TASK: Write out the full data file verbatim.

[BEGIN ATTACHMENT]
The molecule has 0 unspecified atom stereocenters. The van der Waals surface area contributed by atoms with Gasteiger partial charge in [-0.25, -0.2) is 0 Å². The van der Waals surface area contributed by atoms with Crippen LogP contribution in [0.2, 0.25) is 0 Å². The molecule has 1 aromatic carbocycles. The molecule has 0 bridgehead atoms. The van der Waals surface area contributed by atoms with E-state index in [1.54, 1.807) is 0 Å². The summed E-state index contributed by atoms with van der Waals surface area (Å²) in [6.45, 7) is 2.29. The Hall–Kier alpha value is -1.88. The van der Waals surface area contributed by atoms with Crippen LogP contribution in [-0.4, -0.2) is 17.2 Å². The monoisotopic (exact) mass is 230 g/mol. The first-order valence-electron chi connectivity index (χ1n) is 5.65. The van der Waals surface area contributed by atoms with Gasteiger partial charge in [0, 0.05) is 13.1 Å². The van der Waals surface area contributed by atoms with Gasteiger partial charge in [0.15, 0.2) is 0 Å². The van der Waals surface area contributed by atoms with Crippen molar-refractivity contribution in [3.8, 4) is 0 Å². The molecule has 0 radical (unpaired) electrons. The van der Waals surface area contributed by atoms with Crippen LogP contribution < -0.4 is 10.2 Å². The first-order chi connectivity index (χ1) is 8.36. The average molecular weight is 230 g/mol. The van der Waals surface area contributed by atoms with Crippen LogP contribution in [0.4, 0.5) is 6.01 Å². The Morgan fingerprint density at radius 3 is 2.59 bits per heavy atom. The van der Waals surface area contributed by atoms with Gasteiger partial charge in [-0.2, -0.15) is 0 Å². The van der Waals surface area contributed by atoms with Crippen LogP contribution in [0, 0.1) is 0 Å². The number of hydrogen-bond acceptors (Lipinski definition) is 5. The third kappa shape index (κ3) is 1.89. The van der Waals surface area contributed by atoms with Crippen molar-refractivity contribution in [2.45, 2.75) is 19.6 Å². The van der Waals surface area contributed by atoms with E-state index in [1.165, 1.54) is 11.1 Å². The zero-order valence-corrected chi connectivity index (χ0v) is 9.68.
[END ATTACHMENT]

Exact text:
The molecule has 0 unspecified atom stereocenters. The van der Waals surface area contributed by atoms with Gasteiger partial charge in [-0.25, -0.2) is 0 Å². The van der Waals surface area contributed by atoms with Crippen LogP contribution in [0.2, 0.25) is 0 Å². The molecule has 1 aromatic carbocycles. The molecule has 0 bridgehead atoms. The van der Waals surface area contributed by atoms with E-state index in [1.54, 1.807) is 0 Å². The summed E-state index contributed by atoms with van der Waals surface area (Å²) in [6.45, 7) is 2.29. The Hall–Kier alpha value is -1.88. The van der Waals surface area contributed by atoms with Crippen LogP contribution in [-0.4, -0.2) is 17.2 Å². The monoisotopic (exact) mass is 230 g/mol. The first-order valence-electron chi connectivity index (χ1n) is 5.65. The van der Waals surface area contributed by atoms with Gasteiger partial charge in [0, 0.05) is 13.1 Å². The van der Waals surface area contributed by atoms with Gasteiger partial charge in [0.15, 0.2) is 0 Å². The van der Waals surface area contributed by atoms with Crippen molar-refractivity contribution in [3.8, 4) is 0 Å². The molecule has 0 radical (unpaired) electrons. The van der Waals surface area contributed by atoms with Crippen LogP contribution < -0.4 is 10.2 Å². The first-order chi connectivity index (χ1) is 8.36. The average molecular weight is 230 g/mol. The van der Waals surface area contributed by atoms with Crippen LogP contribution in [0.4, 0.5) is 6.01 Å². The Morgan fingerprint density at radius 3 is 2.59 bits per heavy atom. The van der Waals surface area contributed by atoms with Gasteiger partial charge in [-0.2, -0.15) is 0 Å². The van der Waals surface area contributed by atoms with Crippen LogP contribution in [0, 0.1) is 0 Å². The number of hydrogen-bond acceptors (Lipinski definition) is 5. The third kappa shape index (κ3) is 1.89. The van der Waals surface area contributed by atoms with Crippen molar-refractivity contribution in [2.45, 2.75) is 19.6 Å². The van der Waals surface area contributed by atoms with E-state index in [1.165, 1.54) is 11.1 Å². The zero-order valence-corrected chi connectivity index (χ0v) is 9.68.